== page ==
Bold coffered ceilings and echoes of traditional boiserie lift a classic but timeworn Russian Hill pied-à-terre.
When a couple from a leafy Chicago suburb who needed to be closer to their daughter and grandchildren in San Francisco found a worn fourth-floor flat in a 1924 Russian Hill condominium building, they took it.
“It had bay views! For me it is all about the views,” says the husband. Their 4,000-square-foot, four-bedroom neoclassical-style condominium, which they will use as a pied-à-terre, was divided into many small rooms, and the window openings, albeit small, framed architectural trophies in nearly every direction: Alcatraz, the Bay Bridge, Coit Tower, the Transamerica Pyramid, Grace Cathedral, Sutro Tower.
New to town, they relied on their real estate agent for introductions to San Francisco architect Geddes Ulinskas and interior designer Rusty Wadatz, who helped the wife, an art history major and design enthusiast herself, transform the space into a large L-shaped open-plan living and dining room and an eat-in kitchen, alongside a family room, guest room, home office and master suite.
The gutted apartment was rebuilt swiftly within six months as if it always had long sight lines, with structural columns and service shafts hidden within new walls. Attractive whitewashed French oak floors, accented with Stark rugs, unify the rooms.
The former 7.5-foot ceilings with peculiar vaulting are a distant memory. Project designer Adele Salierno, who picked up where Ulinskas left off with the overall floor plan, thought of modern coffers to complement Ulinskas’ grooved painted lacquer paneling that echoes traditional French boiserie but without raised molding.
“We played with tradition for a more modern expression,” Ulinskas says. Salierno’s equally bold, gridded ceiling, which is about 9 feet high, also conceals soffited lights and visually ties all the open-plan areas together; in the office, a shelving grid brings a sense of order.
“It all looks simple, but the ceiling geometry and windows have to be carefully aligned to work well together,” says the project designer, who also designed a complicated bathroom at the 2017 San Francisco Decorator Showcase.
Perhaps the flat’s most important improvement Salierno worked on is a central hallway widened to serve as a gallery where the owners can rotate eclectic local art found during their travels. Wider than typical hallways, with muted neutral grass-cloth-covered-walls, this north-south passage links the foyer and public areas to the master suite on the south side; there, a central cube-like walk-in closet, lined with a distinctive floral wallpaper, separates the west-facing bathroom from the east-facing bedroom.
Compared to the golden but muted hues the owners chose for most of the rooms, the master bedroom is an island of bluish-green. “Even though they are not big on white walls, this paint color, which is like the skies and the bay, still takes them outside their comfort zone,” Wadatz says.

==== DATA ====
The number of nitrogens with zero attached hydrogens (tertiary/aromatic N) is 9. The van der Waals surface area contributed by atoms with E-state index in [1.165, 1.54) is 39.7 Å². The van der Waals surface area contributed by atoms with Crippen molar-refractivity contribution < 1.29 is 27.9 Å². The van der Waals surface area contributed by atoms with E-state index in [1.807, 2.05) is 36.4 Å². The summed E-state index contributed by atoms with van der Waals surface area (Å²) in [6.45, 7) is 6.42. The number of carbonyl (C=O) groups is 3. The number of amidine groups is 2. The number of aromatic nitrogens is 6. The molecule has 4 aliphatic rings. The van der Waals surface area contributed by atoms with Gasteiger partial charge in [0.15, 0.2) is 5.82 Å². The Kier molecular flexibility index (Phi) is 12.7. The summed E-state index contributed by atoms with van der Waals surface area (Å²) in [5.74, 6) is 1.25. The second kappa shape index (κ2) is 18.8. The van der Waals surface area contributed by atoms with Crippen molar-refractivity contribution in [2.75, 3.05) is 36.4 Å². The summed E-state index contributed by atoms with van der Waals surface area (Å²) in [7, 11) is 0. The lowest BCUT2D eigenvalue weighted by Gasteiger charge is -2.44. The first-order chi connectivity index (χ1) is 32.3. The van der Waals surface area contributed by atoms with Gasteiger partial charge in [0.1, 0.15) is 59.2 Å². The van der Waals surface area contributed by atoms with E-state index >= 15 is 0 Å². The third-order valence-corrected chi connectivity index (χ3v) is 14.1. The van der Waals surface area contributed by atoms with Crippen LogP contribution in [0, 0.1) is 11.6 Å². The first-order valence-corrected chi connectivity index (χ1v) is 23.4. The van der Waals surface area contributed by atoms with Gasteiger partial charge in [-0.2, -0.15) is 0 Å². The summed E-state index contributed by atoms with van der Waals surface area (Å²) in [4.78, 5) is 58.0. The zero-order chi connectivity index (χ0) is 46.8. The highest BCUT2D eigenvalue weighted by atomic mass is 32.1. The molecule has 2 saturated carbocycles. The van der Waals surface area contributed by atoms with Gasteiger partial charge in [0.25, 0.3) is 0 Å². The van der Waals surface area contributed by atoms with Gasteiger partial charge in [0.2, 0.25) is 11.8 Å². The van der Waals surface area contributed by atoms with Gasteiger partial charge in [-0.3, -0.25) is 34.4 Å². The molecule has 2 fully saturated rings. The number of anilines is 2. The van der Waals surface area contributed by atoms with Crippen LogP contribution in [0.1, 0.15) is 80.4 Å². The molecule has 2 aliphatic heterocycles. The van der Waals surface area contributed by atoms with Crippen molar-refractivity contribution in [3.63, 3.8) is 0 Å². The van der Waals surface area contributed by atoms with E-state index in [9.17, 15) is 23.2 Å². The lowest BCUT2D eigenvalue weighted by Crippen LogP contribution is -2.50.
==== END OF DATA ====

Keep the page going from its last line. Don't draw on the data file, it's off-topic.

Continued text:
In general, because the project had to accommodate many divergent points of view, the interior designer functioned as a gatekeeper. For instance, when the owners wanted a shiny steel-and-glass bar installed in a corner of the living room that has a glittering downtown view, he successfully dissuaded them and found a complementary wood alternative. Wadatz also helped them pick a Christopher Peacock kitchen, and in other spaces, drapes, and accessories.
Furniture also got the Wadatz once-over: while the wife picked pieces from the Chicago Merchandise Mart, Los Angeles showrooms, boutiques such as Coup D’Etat and San Francisco stores like Dzine, H.D. Buttercup and Restoration Hardware, the designer chose the custom fabrics and finishes.
That part of the effort took nearly two years. “With other clients, who want instant design, you go shopping for a few hours and select,” Wadatz says; these clients, perhaps eager to start enjoying their new space, also eventually moved to speed things up a bit, quickly picking the family room pendant lamp at Future Perfect. Meanwhile, the quickened pace helped keep costs under $700 a square foot.
Practicality may have likewise fueled their decision to have a dining room too small for large dinner parties. “My husband would rather have drinks with small groups of friends at home and then venture out for dinner in the city,” the wife says. He quickly agrees. “I first saw San Francisco in 1974,” he says. And, now that he is finally a resident, he knows definitively that “I have always wanted to experience it like this.”
This article originally appeared in SPACES. Read the full issue by clicking the cover below.